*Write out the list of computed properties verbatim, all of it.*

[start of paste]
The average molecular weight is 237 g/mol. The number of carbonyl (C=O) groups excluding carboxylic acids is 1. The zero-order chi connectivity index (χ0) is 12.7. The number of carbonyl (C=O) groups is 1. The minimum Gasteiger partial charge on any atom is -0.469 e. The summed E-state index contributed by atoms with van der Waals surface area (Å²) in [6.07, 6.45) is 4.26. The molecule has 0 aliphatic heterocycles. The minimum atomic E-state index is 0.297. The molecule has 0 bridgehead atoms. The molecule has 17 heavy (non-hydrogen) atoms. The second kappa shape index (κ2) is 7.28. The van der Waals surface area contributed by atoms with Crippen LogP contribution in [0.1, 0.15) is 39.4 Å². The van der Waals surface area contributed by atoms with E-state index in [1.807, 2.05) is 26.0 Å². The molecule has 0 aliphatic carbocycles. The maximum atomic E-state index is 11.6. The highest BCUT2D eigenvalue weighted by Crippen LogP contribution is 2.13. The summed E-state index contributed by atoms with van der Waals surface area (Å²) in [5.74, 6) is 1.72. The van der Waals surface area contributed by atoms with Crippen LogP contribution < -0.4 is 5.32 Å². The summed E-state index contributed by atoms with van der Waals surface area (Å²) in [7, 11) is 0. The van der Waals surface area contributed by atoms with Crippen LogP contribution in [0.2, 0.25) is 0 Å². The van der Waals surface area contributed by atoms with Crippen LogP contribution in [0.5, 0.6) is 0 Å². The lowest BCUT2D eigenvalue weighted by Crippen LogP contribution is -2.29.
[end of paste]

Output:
The average molecular weight is 237 g/mol. The number of carbonyl (C=O) groups excluding carboxylic acids is 1. The zero-order chi connectivity index (χ0) is 12.7. The number of carbonyl (C=O) groups is 1. The minimum Gasteiger partial charge on any atom is -0.469 e. The summed E-state index contributed by atoms with van der Waals surface area (Å²) in [6.07, 6.45) is 4.26. The molecule has 0 aliphatic heterocycles. The minimum atomic E-state index is 0.297. The molecule has 0 bridgehead atoms. The molecule has 17 heavy (non-hydrogen) atoms. The second kappa shape index (κ2) is 7.28. The van der Waals surface area contributed by atoms with Crippen LogP contribution in [0.1, 0.15) is 39.4 Å². The van der Waals surface area contributed by atoms with E-state index in [1.807, 2.05) is 26.0 Å². The molecule has 0 aliphatic carbocycles. The maximum atomic E-state index is 11.6. The highest BCUT2D eigenvalue weighted by Crippen LogP contribution is 2.13. The summed E-state index contributed by atoms with van der Waals surface area (Å²) in [5.74, 6) is 1.72. The van der Waals surface area contributed by atoms with Crippen LogP contribution < -0.4 is 5.32 Å². The summed E-state index contributed by atoms with van der Waals surface area (Å²) in [7, 11) is 0. The van der Waals surface area contributed by atoms with Crippen LogP contribution in [0.2, 0.25) is 0 Å². The van der Waals surface area contributed by atoms with Crippen LogP contribution in [0.5, 0.6) is 0 Å². The lowest BCUT2D eigenvalue weighted by Crippen LogP contribution is -2.29.